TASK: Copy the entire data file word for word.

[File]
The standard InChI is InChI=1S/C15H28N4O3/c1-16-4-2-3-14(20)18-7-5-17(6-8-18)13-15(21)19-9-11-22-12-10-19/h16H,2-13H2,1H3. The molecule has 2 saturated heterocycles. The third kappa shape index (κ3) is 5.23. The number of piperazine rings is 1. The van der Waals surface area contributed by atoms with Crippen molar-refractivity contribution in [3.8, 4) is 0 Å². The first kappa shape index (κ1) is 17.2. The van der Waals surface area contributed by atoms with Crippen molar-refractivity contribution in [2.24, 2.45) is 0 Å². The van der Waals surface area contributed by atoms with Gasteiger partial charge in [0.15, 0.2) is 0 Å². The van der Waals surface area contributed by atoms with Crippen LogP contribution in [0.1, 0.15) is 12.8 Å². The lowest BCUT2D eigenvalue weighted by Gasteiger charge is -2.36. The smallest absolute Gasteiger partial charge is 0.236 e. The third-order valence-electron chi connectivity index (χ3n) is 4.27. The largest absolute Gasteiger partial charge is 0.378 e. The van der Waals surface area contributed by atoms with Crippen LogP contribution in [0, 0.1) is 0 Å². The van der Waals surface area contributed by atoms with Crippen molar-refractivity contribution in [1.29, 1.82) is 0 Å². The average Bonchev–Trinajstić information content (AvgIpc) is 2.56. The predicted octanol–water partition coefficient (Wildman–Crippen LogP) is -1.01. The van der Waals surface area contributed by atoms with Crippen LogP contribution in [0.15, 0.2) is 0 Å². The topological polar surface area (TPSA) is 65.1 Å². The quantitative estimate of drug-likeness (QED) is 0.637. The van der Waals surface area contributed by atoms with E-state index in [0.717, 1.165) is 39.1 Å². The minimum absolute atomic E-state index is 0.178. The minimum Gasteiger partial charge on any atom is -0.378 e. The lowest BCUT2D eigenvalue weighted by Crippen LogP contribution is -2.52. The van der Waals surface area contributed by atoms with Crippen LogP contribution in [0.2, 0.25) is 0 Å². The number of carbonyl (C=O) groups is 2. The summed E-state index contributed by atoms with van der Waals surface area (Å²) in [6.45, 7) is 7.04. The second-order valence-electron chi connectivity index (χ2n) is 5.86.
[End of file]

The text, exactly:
The standard InChI is InChI=1S/C15H28N4O3/c1-16-4-2-3-14(20)18-7-5-17(6-8-18)13-15(21)19-9-11-22-12-10-19/h16H,2-13H2,1H3. The molecule has 2 saturated heterocycles. The third kappa shape index (κ3) is 5.23. The number of piperazine rings is 1. The van der Waals surface area contributed by atoms with Crippen molar-refractivity contribution in [3.8, 4) is 0 Å². The first kappa shape index (κ1) is 17.2. The van der Waals surface area contributed by atoms with Crippen molar-refractivity contribution in [2.24, 2.45) is 0 Å². The van der Waals surface area contributed by atoms with Gasteiger partial charge in [0.15, 0.2) is 0 Å². The van der Waals surface area contributed by atoms with Crippen LogP contribution in [0.1, 0.15) is 12.8 Å². The lowest BCUT2D eigenvalue weighted by Gasteiger charge is -2.36. The smallest absolute Gasteiger partial charge is 0.236 e. The third-order valence-electron chi connectivity index (χ3n) is 4.27. The largest absolute Gasteiger partial charge is 0.378 e. The van der Waals surface area contributed by atoms with Crippen LogP contribution in [0, 0.1) is 0 Å². The van der Waals surface area contributed by atoms with Crippen molar-refractivity contribution in [1.29, 1.82) is 0 Å². The average Bonchev–Trinajstić information content (AvgIpc) is 2.56. The predicted octanol–water partition coefficient (Wildman–Crippen LogP) is -1.01. The van der Waals surface area contributed by atoms with Crippen LogP contribution in [0.15, 0.2) is 0 Å². The topological polar surface area (TPSA) is 65.1 Å². The quantitative estimate of drug-likeness (QED) is 0.637. The van der Waals surface area contributed by atoms with E-state index in [0.717, 1.165) is 39.1 Å². The minimum absolute atomic E-state index is 0.178. The minimum Gasteiger partial charge on any atom is -0.378 e. The lowest BCUT2D eigenvalue weighted by Crippen LogP contribution is -2.52. The van der Waals surface area contributed by atoms with Crippen LogP contribution in [0.2, 0.25) is 0 Å². The number of carbonyl (C=O) groups is 2. The summed E-state index contributed by atoms with van der Waals surface area (Å²) in [6.45, 7) is 7.04. The second-order valence-electron chi connectivity index (χ2n) is 5.86.